July 30, 1997
August 17, 1992
The Environmental Protection Agency (EPA) recently issued an Alert concerning the fire hazard from carbon adsorption deodorizing systems.
Activated carbon systems used to adsorb vapors for control of offensive odors may pose a fire hazard when used for certain types of substances, if proper procedures are not followed. In particular, crude sulfate turpentine, commonly produced in the pulp and paper industry, can pose a fire hazard if the adsorption system is not properly designed and proper procedures are not implemented. Facilities should take precautions to minimize this fire hazard.
In a 1995 accident at a chemical terminal facility, a fire and explosion occurred involving three tanks of crude sulfate turpentine. The tanks were connected to drums of activated carbon for deodorizing. The fire and explosion damaged other storage tanks, resulting in the release of toxic gases and forcing a large-scale evacuation of area residents.
Fires have occurred in the past in activated carbon systems used for deodorizing crude sulfate turpentine. In general, such fires have not had collateral effects on the scale as those reported in the 1995 fire. Large scale collateral effects would not be expected if fires are confined to the activated carbon containers and do not spread to tanks containing flammable or combustible substances.
Activated carbon is widely used to adsorb vapors to prevent their release to the air. For certain classes of chemicals, reaction or adsorption on the carbon surface is accompanied by release of a large amount of heat that may cause hot spots in the carbon bed. Such chemicals include organic sulfur compounds (e.g., mercaptans), which may be found as impurities in crude sulfate turpentine and other materials. Other classes of chemicals that may cause large thermal releases are ketones, aldehydes, and some organic acids. Adsorption of high vapor concentrations of organic compounds also can create hot spots. If flammable vapors are present, the heat released by adsorption or reaction on the surface of the carbon may pose a fire hazard (e.g., a fire may start if the temperature reaches the autoignition temperature of the vapor and oxygen is present to support ignition).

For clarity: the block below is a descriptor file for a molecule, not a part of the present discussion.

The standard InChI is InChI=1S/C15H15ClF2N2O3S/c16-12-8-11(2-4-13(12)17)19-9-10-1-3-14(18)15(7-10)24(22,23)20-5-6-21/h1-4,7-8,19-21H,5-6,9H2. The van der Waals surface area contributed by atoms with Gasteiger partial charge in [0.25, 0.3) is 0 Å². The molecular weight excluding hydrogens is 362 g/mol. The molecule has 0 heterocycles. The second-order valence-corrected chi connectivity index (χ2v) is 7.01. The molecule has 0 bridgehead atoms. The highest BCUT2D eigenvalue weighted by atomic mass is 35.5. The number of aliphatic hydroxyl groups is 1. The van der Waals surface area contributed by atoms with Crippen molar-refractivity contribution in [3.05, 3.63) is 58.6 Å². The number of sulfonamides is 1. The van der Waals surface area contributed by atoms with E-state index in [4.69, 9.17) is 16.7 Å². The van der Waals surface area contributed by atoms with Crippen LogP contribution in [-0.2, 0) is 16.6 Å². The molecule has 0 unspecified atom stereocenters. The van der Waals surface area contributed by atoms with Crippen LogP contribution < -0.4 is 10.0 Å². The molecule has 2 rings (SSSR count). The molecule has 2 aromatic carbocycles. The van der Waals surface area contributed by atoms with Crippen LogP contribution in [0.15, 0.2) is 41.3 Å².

The potential for fire in carbon adsorption deodorizing systems may increase at night. At certain times (typically during the day), high temperatures may lead to the expansion of vapor in the systems, and vapor is likely to exit to the atmosphere. When temperatures drop (typically at night), a slight vacuum may be created, causing air to be drawn into the system. If the carbon surface is very hot, because of the heat generated by adsorption, air drawn in over the carbon may provide the oxygen to start a fire.
Facilities should be aware of the potential fire hazards of activated carbon systems for absorbing flammable vapors and take steps to minimize these hazards. Actions that may help to prevent fires include:
APPLICABLE OSHA STANDARDS
For additional information about the fire hazards of activated carbon adsorption systems and methods of minimizing them consult the following.
1 The Directorate of Technical Support issues Hazard Information Bulletins (HIB) in accordance with OSHA Instruction CPL 2.65 to provide relevant information regarding unrecognized or misunderstood health hazards, inadequacies of materials, devices, techniques, and safety engineering controls. HIBs are initiated based on information provided by the field staff, studies, reports and concerns expressed by safety and health professionals, employers, and the public. Bulletins are developed based on a through evaluation of available facts and in coordination with appropriate parties.
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